Hall of Fame coach Joe Paterno appears to have played a greater role than previously known in Penn State's handling of a 2001 report Jerry Sandusky had sexually assaulted a boy in a university shower, according to a person familiar with aspects of an independent investigation of the Sandusky scandal.
Hall of Fame coach Joe Paterno appears to have played a greater role than previously known in Penn State’s handling of a 2001 report Jerry Sandusky had sexually assaulted a boy in a university shower, according to a person familiar with aspects of an independent investigation of the Sandusky scandal.
Email correspondence among senior Penn State officials suggests Paterno influenced the university’s decision not to formally report the accusation against former assistant coach Sandusky to child-welfare authorities, the person said. The university’s failure to alert the police or child-welfare authorities in 2001 has been an issue at the center of the scandal — having led to criminal charges against two senior administrators and the firing of Paterno last fall.
The university’s much-maligned handling of the 2001 assault began when Mike McQueary, a graduate assistant in Paterno’s program, told Paterno he had seen Sandusky assaulting a boy of about 10 in the football-building showers. McQueary has testified several times he made clear to Paterno, and later to university officials, that what he had seen Sandusky doing to the child was terrible and explicitly sexual in nature.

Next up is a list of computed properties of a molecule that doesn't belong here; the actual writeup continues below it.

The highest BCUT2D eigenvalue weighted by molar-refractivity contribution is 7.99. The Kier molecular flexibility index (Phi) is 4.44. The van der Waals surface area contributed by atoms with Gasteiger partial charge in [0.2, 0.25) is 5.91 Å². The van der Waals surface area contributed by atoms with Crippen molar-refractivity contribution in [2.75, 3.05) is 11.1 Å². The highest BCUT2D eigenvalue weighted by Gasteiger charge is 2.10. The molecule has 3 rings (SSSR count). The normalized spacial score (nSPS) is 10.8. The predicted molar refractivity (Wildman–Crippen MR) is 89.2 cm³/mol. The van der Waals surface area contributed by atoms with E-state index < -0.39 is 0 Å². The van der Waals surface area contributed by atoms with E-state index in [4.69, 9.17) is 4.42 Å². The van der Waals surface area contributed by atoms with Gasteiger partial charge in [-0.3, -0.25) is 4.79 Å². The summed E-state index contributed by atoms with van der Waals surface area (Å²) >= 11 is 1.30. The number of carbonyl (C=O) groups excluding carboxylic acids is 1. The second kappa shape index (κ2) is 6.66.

To date, the public understanding of Paterno’s subsequent actions has been that he relayed McQueary’s account to the athletic director and then had no further involvement in the matter.
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But emails uncovered by investigators working for Louis J. Freeh, the former FBI director leading an independent investigation ordered by the university’s board of trustees, suggest the question of what to do about McQueary’s report was extensively debated by university officials. Those officials, the emails show, included university president Graham B. Spanier; athletic director Tim Curley; administrator Gary Schultz and Paterno.
The existence of the email correspondence was first reported by CNN. The person familiar with aspects of the Freeh investigation was not identified because the investigation is continuing.
The Penn State emails, according to the person with knowledge of the Freeh investigation, indicate Spanier, Curley and Schultz seemed at one point to favor reporting the assault to the state child-welfare authorities.
But in one email, Curley wrote that after talking to Paterno, he no longer wanted to go forward with that plan.
In the end, the university told no one other than officials with The Second Mile, the charity for disadvantaged youngsters founded by Sandusky.
The emails suggest school officials decided Sandusky could be dealt with by barring him from taking children onto the campus and urging him to seek professional help.
Paterno died of lung cancer in January.
Family spokesman Dan McGinn said there was no evidence Paterno interfered with any investigation and that the emails could be interpreted in various ways. McGinn said he was disturbed by what he called the “selective leaking” of the emails.
Wick Sollers, a lawyer for the Paterno family, said in a statement: “To be clear, the emails in question did not originate with Joe Paterno or go to him, as he never personally utilized email.”
Sandusky, 68, was convicted June 22 by a jury in Bellefonte, Pa., of 45 counts of sexually abusing boys, including rape and sodomy. He was convicted of several counts involving the child attacked in the football-building showers in 2001.